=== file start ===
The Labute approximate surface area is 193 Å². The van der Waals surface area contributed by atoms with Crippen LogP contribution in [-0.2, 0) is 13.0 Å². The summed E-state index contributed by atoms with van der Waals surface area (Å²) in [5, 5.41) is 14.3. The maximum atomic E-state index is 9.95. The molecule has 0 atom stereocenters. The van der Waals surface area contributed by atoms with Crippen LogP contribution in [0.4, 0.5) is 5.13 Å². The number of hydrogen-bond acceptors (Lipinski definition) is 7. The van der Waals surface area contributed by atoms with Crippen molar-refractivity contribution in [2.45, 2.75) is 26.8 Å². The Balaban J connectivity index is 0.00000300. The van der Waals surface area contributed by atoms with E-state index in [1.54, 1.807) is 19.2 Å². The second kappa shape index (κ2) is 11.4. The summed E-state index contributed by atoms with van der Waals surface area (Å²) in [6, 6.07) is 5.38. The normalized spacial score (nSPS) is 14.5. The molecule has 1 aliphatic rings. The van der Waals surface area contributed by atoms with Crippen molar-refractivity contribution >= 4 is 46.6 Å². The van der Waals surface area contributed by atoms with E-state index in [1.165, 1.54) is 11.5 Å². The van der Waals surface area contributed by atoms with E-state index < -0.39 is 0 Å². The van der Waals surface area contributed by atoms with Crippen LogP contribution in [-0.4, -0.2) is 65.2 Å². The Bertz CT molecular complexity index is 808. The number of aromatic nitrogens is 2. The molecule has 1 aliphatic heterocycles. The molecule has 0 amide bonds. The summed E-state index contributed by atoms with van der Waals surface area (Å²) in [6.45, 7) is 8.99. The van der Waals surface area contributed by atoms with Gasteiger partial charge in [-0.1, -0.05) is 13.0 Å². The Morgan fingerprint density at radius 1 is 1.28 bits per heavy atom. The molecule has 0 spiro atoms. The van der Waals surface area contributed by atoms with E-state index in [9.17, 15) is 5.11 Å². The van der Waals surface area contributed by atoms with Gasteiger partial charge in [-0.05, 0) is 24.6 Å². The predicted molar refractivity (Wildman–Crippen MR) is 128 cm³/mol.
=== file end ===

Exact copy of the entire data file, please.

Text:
The Labute approximate surface area is 193 Å². The van der Waals surface area contributed by atoms with Crippen LogP contribution in [-0.2, 0) is 13.0 Å². The summed E-state index contributed by atoms with van der Waals surface area (Å²) in [5, 5.41) is 14.3. The maximum atomic E-state index is 9.95. The molecule has 0 atom stereocenters. The van der Waals surface area contributed by atoms with Crippen LogP contribution in [0.4, 0.5) is 5.13 Å². The number of hydrogen-bond acceptors (Lipinski definition) is 7. The van der Waals surface area contributed by atoms with Crippen molar-refractivity contribution in [2.45, 2.75) is 26.8 Å². The Balaban J connectivity index is 0.00000300. The van der Waals surface area contributed by atoms with E-state index in [1.54, 1.807) is 19.2 Å². The second kappa shape index (κ2) is 11.4. The summed E-state index contributed by atoms with van der Waals surface area (Å²) in [6, 6.07) is 5.38. The normalized spacial score (nSPS) is 14.5. The molecule has 1 aliphatic rings. The van der Waals surface area contributed by atoms with Crippen molar-refractivity contribution >= 4 is 46.6 Å². The van der Waals surface area contributed by atoms with E-state index in [1.165, 1.54) is 11.5 Å². The van der Waals surface area contributed by atoms with E-state index < -0.39 is 0 Å². The van der Waals surface area contributed by atoms with Crippen LogP contribution in [-0.4, -0.2) is 65.2 Å². The Bertz CT molecular complexity index is 808. The number of aromatic nitrogens is 2. The molecule has 1 aliphatic heterocycles. The molecule has 0 amide bonds. The summed E-state index contributed by atoms with van der Waals surface area (Å²) in [6.45, 7) is 8.99. The van der Waals surface area contributed by atoms with Gasteiger partial charge in [-0.1, -0.05) is 13.0 Å². The Morgan fingerprint density at radius 1 is 1.28 bits per heavy atom. The molecule has 0 spiro atoms. The van der Waals surface area contributed by atoms with E-state index in [9.17, 15) is 5.11 Å². The van der Waals surface area contributed by atoms with Gasteiger partial charge in [-0.05, 0) is 24.6 Å². The predicted molar refractivity (Wildman–Crippen MR) is 128 cm³/mol.